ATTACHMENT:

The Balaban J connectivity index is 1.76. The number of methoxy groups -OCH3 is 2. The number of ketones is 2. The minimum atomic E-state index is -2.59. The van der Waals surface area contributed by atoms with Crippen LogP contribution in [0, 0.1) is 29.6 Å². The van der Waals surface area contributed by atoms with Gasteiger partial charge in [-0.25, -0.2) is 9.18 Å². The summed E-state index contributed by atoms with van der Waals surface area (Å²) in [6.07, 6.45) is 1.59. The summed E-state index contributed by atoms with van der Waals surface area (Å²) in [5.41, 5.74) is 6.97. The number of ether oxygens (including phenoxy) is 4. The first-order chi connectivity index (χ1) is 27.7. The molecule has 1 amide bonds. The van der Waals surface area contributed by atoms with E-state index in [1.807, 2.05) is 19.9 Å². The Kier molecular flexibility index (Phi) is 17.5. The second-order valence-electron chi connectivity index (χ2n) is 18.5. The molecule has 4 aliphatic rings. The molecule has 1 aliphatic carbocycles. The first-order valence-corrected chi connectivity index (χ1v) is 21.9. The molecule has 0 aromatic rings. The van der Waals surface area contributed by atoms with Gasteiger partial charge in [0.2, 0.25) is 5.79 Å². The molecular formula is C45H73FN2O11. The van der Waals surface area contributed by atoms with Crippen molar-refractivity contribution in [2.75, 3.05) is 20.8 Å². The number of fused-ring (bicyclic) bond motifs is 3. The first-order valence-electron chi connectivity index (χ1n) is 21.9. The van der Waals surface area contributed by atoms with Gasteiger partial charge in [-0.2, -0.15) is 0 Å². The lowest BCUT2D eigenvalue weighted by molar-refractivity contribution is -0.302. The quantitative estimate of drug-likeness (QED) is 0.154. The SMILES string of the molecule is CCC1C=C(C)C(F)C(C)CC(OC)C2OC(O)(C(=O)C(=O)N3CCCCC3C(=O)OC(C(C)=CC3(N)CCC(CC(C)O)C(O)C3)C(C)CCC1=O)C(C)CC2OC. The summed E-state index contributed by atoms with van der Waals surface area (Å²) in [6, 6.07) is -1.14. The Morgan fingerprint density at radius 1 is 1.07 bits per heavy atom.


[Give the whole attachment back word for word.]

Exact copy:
The Balaban J connectivity index is 1.76. The number of methoxy groups -OCH3 is 2. The number of ketones is 2. The minimum atomic E-state index is -2.59. The van der Waals surface area contributed by atoms with Crippen LogP contribution in [0, 0.1) is 29.6 Å². The van der Waals surface area contributed by atoms with Gasteiger partial charge in [-0.25, -0.2) is 9.18 Å². The summed E-state index contributed by atoms with van der Waals surface area (Å²) in [6.07, 6.45) is 1.59. The summed E-state index contributed by atoms with van der Waals surface area (Å²) in [5.41, 5.74) is 6.97. The number of ether oxygens (including phenoxy) is 4. The first-order chi connectivity index (χ1) is 27.7. The molecule has 1 amide bonds. The van der Waals surface area contributed by atoms with E-state index in [1.807, 2.05) is 19.9 Å². The Kier molecular flexibility index (Phi) is 17.5. The second-order valence-electron chi connectivity index (χ2n) is 18.5. The molecule has 4 aliphatic rings. The molecule has 1 aliphatic carbocycles. The first-order valence-corrected chi connectivity index (χ1v) is 21.9. The molecule has 0 aromatic rings. The van der Waals surface area contributed by atoms with Gasteiger partial charge in [0.2, 0.25) is 5.79 Å². The molecular formula is C45H73FN2O11. The van der Waals surface area contributed by atoms with Crippen molar-refractivity contribution in [2.75, 3.05) is 20.8 Å². The number of fused-ring (bicyclic) bond motifs is 3. The first-order valence-electron chi connectivity index (χ1n) is 21.9. The van der Waals surface area contributed by atoms with Gasteiger partial charge in [-0.2, -0.15) is 0 Å². The lowest BCUT2D eigenvalue weighted by molar-refractivity contribution is -0.302. The quantitative estimate of drug-likeness (QED) is 0.154. The SMILES string of the molecule is CCC1C=C(C)C(F)C(C)CC(OC)C2OC(O)(C(=O)C(=O)N3CCCCC3C(=O)OC(C(C)=CC3(N)CCC(CC(C)O)C(O)C3)C(C)CCC1=O)C(C)CC2OC. The summed E-state index contributed by atoms with van der Waals surface area (Å²) in [6, 6.07) is -1.14. The Morgan fingerprint density at radius 1 is 1.07 bits per heavy atom.